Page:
The Second Vatican Council is famous for its renewed emphasis on Scripture in Roman Catholic Worship. Sacrosanctum Concilium 51 recommended that “the treasures of the bible are to be opened up more lavishly”during the celebration of the Eucharist. The renewed lectionary with a 3 year Sunday cycle and a 2 year weekday cycle is undoubtedly one of the success stories of modern Catholic liturgy. However, the liturgical use of Scripture is not limited to the Eucharistic Celebration. The other sacraments all contain Scripture readings as a constituent part of the post-Vatican II rituals.
Besides the use of Scripture in the sacraments, the Church also has another preeminent place where Scripture is proclaimed, the Liturgy of the Hours. The constant recitation of the Psalms forms the backbone of an authentically Christian spiritual life. But the Bible as a whole receives perhaps its most significant and complete liturgical treatment in the Office of Readings of the Liturgy of the Hours.
Unfortunately, the renewed Liturgy of the Hours has not yet had the same level of popular acceptance as the other renewed liturgical books promulgated in the wake of the Council. But given that the renewal proposed by an ecumenical council often takes a century to be appropriated by the Church, I would suggest that the renewed edition of the Liturgy of the Hours may well yet become a success story and a central pillar of Catholic spirituality.
There is no shortage of people who complain about the current Liturgy of the Hours, whose ICEL translation into English was published in 1975 as TheDivine Office Revised by Decree of the Second Vatican Council Ecumenical Council and Published by Authority of Pope Paul VI The Liturgy of the Hours of the Roman Rite. The Irish edition was published the year before and a translation for English-speaking Africa of the second Latin edition was published in 2009. A partially-revised and updated English translation is currently being prepared by ICEL and is currently working its way through the USCCB translation process.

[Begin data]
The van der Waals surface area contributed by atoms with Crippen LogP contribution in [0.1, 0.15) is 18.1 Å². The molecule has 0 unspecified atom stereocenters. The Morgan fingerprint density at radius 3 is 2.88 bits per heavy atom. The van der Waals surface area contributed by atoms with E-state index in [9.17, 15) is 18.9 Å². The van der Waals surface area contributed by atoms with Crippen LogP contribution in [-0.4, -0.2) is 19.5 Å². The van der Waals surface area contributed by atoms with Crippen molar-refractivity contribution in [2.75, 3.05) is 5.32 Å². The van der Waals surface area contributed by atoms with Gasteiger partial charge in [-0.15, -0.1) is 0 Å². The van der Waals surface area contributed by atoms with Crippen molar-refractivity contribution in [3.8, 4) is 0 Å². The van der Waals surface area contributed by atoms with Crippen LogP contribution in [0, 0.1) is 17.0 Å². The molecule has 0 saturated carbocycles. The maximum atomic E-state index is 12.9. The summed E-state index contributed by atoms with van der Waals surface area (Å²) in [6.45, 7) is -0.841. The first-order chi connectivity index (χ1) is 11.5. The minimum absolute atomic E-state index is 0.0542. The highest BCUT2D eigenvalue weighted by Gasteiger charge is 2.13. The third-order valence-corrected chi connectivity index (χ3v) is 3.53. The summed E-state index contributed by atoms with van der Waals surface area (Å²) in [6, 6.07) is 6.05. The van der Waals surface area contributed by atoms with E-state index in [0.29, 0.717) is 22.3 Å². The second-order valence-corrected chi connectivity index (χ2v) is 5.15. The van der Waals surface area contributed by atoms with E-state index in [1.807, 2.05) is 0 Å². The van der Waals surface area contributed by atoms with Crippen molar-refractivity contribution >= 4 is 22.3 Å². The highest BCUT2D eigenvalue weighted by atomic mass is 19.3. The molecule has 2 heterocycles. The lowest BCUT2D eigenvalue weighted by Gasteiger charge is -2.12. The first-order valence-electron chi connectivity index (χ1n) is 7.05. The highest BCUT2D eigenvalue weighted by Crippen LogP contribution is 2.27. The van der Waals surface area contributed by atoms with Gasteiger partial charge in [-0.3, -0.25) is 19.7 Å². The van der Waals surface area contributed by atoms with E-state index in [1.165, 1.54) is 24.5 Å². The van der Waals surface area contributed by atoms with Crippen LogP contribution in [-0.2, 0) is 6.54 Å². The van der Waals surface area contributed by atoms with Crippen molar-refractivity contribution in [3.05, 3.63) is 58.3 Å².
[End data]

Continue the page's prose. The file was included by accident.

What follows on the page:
In this post, I do not intend to criticize the current Liturgy of the Hours, but I agree with Robert Taft’s general analysis that
The real problem [with the Liturgy of the Hours] is not so much the limitations of the office itself, as the incompetence of those unable to celebrate it properly and the indifference of those who fail to celebrate it at all.
[Robert Taft, The Liturgy of the Hours in East and West: The Origins of the Divine Office and its Meaning for Today. 2nded. (Collegeville, MN: The Liturgical Press: 1993), 316.]
One particular treasure of the renewed Liturgy of the Hours is the biennial (i.e. two-year) lectionary of the Office of Readings. Unfortunately, this is not very well known. Here I simply want to inform readers of the existence of this lectionary.
(A younger version of the author with Fr. Farnés)
I was introduced to this subject by the late Fr. Pere Farnés Scherer (1925-2017). Farnés was a Catalan priest who had studied liturgy under Dom Bernard Botte. He was involved in the conciliar renewal of various Latin editiones typicae of the renewed liturgical books. He was one of the founders of the Centre de Pastoral Litúrgica in Barcelona (Spain), as well as being the founding editor of the Spanish liturgical journalLiturgia y Espiritualidad. He was very involved in the preparation of the Spanish editions of many of the current liturgical books and, as his mother was from a prominent German-Mexican family, he was also quite involved in the preparation of various liturgical editions used in Latin America. He was particularly involved in the preparation of the various Spanish and Catalan editions of the Liturgy of the Hours. The rector of my seminary in New Jersey knew Farnés and invited him to give a number of courses to the seminarians. My own love of the liturgy and general vision of the liturgy owes a lot to Farnés.